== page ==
• There are two degrees of skill that are required. The first step is to promote agricultural best practises and processing activities at the farm gate.
  • Increased public investment and connectivity are needed.
  • Slaughter animal regulations should be part of a larger policy framework.
  • Diversification of farm patterns leads to the production of a variety of crops rather than a fixed set of crops, which creates a large number of work opportunities.
  • The technology used in the Second Green Revolution should be upgraded.
  • We need to support homegrown startups and industry more than overseas corporations.
  • Between the centre and the state, there should be a Center of Excellence.
  • There should be more training institutes for aspiring entrepreneurs in all states.
  • Entrepreneurs that are just starting out should be awarded a scholarship.
  • In training institutes, new technology should be implemented, and skill development should be prioritised.


Initiatives of the Government:


  • The government has worked hard to promote the food processing business in the country in order to reduce agricultural waste and minimise post-harvest losses.
  • According to the ICAR study "Assessment of Quantitative Harvest and Post-Harvest Losses of Major Crops and Commodities in India," the proportion of post-harvest losses is as follows:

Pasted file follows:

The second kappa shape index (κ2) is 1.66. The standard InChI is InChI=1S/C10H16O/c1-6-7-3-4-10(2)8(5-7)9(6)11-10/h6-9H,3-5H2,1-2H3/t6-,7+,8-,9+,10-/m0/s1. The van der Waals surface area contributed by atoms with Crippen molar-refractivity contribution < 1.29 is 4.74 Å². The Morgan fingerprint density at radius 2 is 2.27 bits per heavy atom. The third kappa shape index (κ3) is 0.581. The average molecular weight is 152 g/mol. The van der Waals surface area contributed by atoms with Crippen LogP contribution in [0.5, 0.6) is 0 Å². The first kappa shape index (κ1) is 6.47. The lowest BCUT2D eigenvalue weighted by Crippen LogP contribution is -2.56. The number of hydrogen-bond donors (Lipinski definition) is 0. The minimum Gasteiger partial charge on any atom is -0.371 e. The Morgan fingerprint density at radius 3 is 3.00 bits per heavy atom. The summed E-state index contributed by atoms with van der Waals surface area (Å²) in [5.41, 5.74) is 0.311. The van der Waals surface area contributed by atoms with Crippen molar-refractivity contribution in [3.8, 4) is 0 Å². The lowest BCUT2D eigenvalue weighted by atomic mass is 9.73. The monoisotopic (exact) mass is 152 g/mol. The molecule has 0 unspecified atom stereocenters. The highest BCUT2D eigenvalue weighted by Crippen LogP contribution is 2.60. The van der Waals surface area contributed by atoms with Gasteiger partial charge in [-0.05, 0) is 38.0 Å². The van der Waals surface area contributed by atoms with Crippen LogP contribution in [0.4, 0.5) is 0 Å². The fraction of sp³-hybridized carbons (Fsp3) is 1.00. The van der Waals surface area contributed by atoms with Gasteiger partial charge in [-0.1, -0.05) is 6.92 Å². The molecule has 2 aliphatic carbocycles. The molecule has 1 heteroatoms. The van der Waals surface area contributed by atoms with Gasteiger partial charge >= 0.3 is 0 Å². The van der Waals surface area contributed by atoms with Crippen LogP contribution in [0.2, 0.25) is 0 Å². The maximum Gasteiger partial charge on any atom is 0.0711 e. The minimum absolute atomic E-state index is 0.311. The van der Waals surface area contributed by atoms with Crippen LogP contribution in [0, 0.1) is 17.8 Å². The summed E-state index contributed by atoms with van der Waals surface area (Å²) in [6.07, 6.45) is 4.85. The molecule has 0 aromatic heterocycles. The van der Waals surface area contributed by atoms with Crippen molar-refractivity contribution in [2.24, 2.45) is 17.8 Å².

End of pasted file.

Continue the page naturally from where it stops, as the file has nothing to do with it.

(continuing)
• The Ministry of Food Processing Industries (MoFPI) is executing PMKSY (Pradhan Mantri Kisan SAMPADA Yojana) to complement agriculture, modernise processing, and reduce agri-waste with these goals in mind.
  • It's an umbrella programme that encompasses a variety of continuing programmes.


The following schemes will be implemented under PMKSY:


  • Food parks of epic proportions.
  • Infrastructure for integrated cold chain, value addition, and preservation.
  • Capacities for food processing and preservation are being created/expanded.
  • Cluster infrastructure for agro-processing.
  • Backward and forward linkages are created using a scheme.
  • Infrastructure for food safety and quality assurance.
  • Institutions and Human Resources


Policy on Foreign Direct Investment (FDI):


  • In the food processing industry, FDI up to 100% is permitted under the automated method.
  • Apex body under the Ministry of Commerce and Industry, the Agricultural and Processed Food Items Export Development Authority (APEDA) focuses on 'export' of scheduled products.

Next Steps:


  • Food processing has a number of advantages that are unique to India. It has the potential to help millions of people escape poverty and starvation.
  • The government should develop industry in a way that considers the needs of small businesses while also attracting large-scale local and international investments.
  • Multiple ministries, departments, and regulations in India regulate the entire food value chain.
  • A comprehensive strategy will ensure that numerous departmental programmes are linked with the general goal of guaranteeing food availability, awareness, affordability, access, quality, and safety.
  • To achieve the goal of providing food security for more than a billion people, all stakeholders, including the government and the food processing industry, must work together.
  • Industry organisations and academia, in addition to private companies and government, will play a critical role in the success of these projects.

Tags : Agricultural and Processed Food Items Export Development Authority (APEDA)